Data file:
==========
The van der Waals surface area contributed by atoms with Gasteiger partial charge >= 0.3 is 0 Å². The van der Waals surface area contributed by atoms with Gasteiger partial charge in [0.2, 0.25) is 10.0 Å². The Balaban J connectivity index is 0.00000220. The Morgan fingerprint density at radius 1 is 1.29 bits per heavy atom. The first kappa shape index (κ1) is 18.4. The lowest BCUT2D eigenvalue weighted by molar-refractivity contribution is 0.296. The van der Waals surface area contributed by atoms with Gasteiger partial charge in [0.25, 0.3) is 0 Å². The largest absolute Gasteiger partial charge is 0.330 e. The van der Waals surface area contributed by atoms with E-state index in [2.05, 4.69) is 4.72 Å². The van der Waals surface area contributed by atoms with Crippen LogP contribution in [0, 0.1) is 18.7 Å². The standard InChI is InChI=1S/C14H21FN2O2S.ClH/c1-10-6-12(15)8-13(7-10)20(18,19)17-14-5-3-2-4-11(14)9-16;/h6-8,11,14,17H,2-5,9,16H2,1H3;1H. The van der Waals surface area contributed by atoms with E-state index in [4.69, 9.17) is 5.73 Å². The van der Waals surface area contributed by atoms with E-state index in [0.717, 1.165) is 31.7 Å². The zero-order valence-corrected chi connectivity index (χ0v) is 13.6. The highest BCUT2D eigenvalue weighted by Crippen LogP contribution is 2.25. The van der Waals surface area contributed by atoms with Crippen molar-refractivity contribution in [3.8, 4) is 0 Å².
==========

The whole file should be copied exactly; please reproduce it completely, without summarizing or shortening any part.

The van der Waals surface area contributed by atoms with Gasteiger partial charge >= 0.3 is 0 Å². The van der Waals surface area contributed by atoms with Gasteiger partial charge in [0.2, 0.25) is 10.0 Å². The Balaban J connectivity index is 0.00000220. The Morgan fingerprint density at radius 1 is 1.29 bits per heavy atom. The first kappa shape index (κ1) is 18.4. The lowest BCUT2D eigenvalue weighted by molar-refractivity contribution is 0.296. The van der Waals surface area contributed by atoms with Gasteiger partial charge in [0.25, 0.3) is 0 Å². The largest absolute Gasteiger partial charge is 0.330 e. The van der Waals surface area contributed by atoms with E-state index in [2.05, 4.69) is 4.72 Å². The van der Waals surface area contributed by atoms with Crippen LogP contribution in [0, 0.1) is 18.7 Å². The standard InChI is InChI=1S/C14H21FN2O2S.ClH/c1-10-6-12(15)8-13(7-10)20(18,19)17-14-5-3-2-4-11(14)9-16;/h6-8,11,14,17H,2-5,9,16H2,1H3;1H. The van der Waals surface area contributed by atoms with E-state index in [4.69, 9.17) is 5.73 Å². The van der Waals surface area contributed by atoms with E-state index in [0.717, 1.165) is 31.7 Å². The zero-order valence-corrected chi connectivity index (χ0v) is 13.6. The highest BCUT2D eigenvalue weighted by Crippen LogP contribution is 2.25. The van der Waals surface area contributed by atoms with Crippen molar-refractivity contribution in [3.8, 4) is 0 Å².